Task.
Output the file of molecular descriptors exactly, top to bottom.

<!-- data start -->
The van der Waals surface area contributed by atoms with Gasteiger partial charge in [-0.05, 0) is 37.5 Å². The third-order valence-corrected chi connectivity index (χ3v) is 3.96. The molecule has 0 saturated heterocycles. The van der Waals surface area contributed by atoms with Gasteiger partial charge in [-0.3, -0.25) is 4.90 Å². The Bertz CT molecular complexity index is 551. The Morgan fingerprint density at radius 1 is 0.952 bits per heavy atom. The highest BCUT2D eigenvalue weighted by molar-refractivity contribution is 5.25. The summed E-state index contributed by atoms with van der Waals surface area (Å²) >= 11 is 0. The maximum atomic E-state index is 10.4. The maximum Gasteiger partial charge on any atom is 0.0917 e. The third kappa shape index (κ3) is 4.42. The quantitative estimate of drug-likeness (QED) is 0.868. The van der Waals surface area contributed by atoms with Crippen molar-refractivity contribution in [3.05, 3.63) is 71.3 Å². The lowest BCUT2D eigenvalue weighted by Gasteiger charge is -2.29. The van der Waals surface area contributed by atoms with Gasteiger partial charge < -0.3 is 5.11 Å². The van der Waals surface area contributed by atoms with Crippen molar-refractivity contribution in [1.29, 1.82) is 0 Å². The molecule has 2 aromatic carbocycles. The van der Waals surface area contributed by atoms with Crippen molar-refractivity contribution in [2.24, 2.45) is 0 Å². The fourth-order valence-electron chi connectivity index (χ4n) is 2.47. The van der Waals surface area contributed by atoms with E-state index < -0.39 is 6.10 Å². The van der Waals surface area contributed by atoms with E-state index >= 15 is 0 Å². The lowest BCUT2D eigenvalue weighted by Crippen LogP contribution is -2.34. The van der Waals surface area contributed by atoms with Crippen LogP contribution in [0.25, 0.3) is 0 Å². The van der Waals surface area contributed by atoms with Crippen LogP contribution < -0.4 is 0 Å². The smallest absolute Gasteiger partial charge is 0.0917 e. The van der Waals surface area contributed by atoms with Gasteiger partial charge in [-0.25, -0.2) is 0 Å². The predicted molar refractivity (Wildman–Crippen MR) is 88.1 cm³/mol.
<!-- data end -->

The van der Waals surface area contributed by atoms with Gasteiger partial charge in [-0.05, 0) is 37.5 Å². The third-order valence-corrected chi connectivity index (χ3v) is 3.96. The molecule has 0 saturated heterocycles. The van der Waals surface area contributed by atoms with Gasteiger partial charge in [-0.3, -0.25) is 4.90 Å². The Bertz CT molecular complexity index is 551. The Morgan fingerprint density at radius 1 is 0.952 bits per heavy atom. The highest BCUT2D eigenvalue weighted by molar-refractivity contribution is 5.25. The summed E-state index contributed by atoms with van der Waals surface area (Å²) >= 11 is 0. The maximum atomic E-state index is 10.4. The maximum Gasteiger partial charge on any atom is 0.0917 e. The third kappa shape index (κ3) is 4.42. The quantitative estimate of drug-likeness (QED) is 0.868. The van der Waals surface area contributed by atoms with Crippen molar-refractivity contribution in [3.05, 3.63) is 71.3 Å². The lowest BCUT2D eigenvalue weighted by Gasteiger charge is -2.29. The van der Waals surface area contributed by atoms with Gasteiger partial charge < -0.3 is 5.11 Å². The van der Waals surface area contributed by atoms with Crippen molar-refractivity contribution in [1.29, 1.82) is 0 Å². The molecule has 2 aromatic carbocycles. The van der Waals surface area contributed by atoms with Crippen molar-refractivity contribution in [2.24, 2.45) is 0 Å². The fourth-order valence-electron chi connectivity index (χ4n) is 2.47. The van der Waals surface area contributed by atoms with E-state index < -0.39 is 6.10 Å². The van der Waals surface area contributed by atoms with E-state index >= 15 is 0 Å². The lowest BCUT2D eigenvalue weighted by Crippen LogP contribution is -2.34. The van der Waals surface area contributed by atoms with Crippen LogP contribution in [0.25, 0.3) is 0 Å². The van der Waals surface area contributed by atoms with Crippen LogP contribution < -0.4 is 0 Å². The smallest absolute Gasteiger partial charge is 0.0917 e. The van der Waals surface area contributed by atoms with Gasteiger partial charge in [-0.25, -0.2) is 0 Å². The predicted molar refractivity (Wildman–Crippen MR) is 88.1 cm³/mol.